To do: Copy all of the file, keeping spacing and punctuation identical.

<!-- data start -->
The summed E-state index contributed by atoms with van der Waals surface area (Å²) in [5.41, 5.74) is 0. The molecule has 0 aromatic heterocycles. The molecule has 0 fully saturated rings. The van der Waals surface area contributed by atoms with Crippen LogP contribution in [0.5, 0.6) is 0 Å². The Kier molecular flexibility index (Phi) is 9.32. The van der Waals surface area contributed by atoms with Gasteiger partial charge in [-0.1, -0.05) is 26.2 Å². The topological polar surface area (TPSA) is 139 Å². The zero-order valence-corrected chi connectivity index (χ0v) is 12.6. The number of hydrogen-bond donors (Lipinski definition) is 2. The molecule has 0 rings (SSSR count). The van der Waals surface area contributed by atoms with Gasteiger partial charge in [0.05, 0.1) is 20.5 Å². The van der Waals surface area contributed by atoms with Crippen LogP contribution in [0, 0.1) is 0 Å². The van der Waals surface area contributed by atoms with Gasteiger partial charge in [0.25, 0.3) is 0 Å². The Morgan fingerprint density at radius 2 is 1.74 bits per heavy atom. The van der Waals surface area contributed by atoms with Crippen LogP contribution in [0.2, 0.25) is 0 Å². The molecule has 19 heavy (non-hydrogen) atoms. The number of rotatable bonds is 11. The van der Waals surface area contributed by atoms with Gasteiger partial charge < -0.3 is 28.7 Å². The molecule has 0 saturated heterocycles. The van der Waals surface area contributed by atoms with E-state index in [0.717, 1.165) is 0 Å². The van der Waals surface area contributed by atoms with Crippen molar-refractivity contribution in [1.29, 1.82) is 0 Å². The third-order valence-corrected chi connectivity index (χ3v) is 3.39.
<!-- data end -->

The summed E-state index contributed by atoms with van der Waals surface area (Å²) in [5.41, 5.74) is 0. The molecule has 0 aromatic heterocycles. The molecule has 0 fully saturated rings. The van der Waals surface area contributed by atoms with Crippen LogP contribution in [0.5, 0.6) is 0 Å². The Kier molecular flexibility index (Phi) is 9.32. The van der Waals surface area contributed by atoms with Gasteiger partial charge in [-0.1, -0.05) is 26.2 Å². The topological polar surface area (TPSA) is 139 Å². The zero-order valence-corrected chi connectivity index (χ0v) is 12.6. The number of hydrogen-bond donors (Lipinski definition) is 2. The molecule has 0 rings (SSSR count). The van der Waals surface area contributed by atoms with Gasteiger partial charge in [0.05, 0.1) is 20.5 Å². The van der Waals surface area contributed by atoms with Crippen LogP contribution in [0, 0.1) is 0 Å². The van der Waals surface area contributed by atoms with Gasteiger partial charge in [0.25, 0.3) is 0 Å². The Morgan fingerprint density at radius 2 is 1.74 bits per heavy atom. The van der Waals surface area contributed by atoms with Crippen LogP contribution in [0.2, 0.25) is 0 Å². The molecule has 19 heavy (non-hydrogen) atoms. The number of rotatable bonds is 11. The van der Waals surface area contributed by atoms with Gasteiger partial charge < -0.3 is 28.7 Å². The molecule has 0 saturated heterocycles. The van der Waals surface area contributed by atoms with E-state index in [0.717, 1.165) is 0 Å². The van der Waals surface area contributed by atoms with Crippen molar-refractivity contribution in [1.29, 1.82) is 0 Å². The third-order valence-corrected chi connectivity index (χ3v) is 3.39.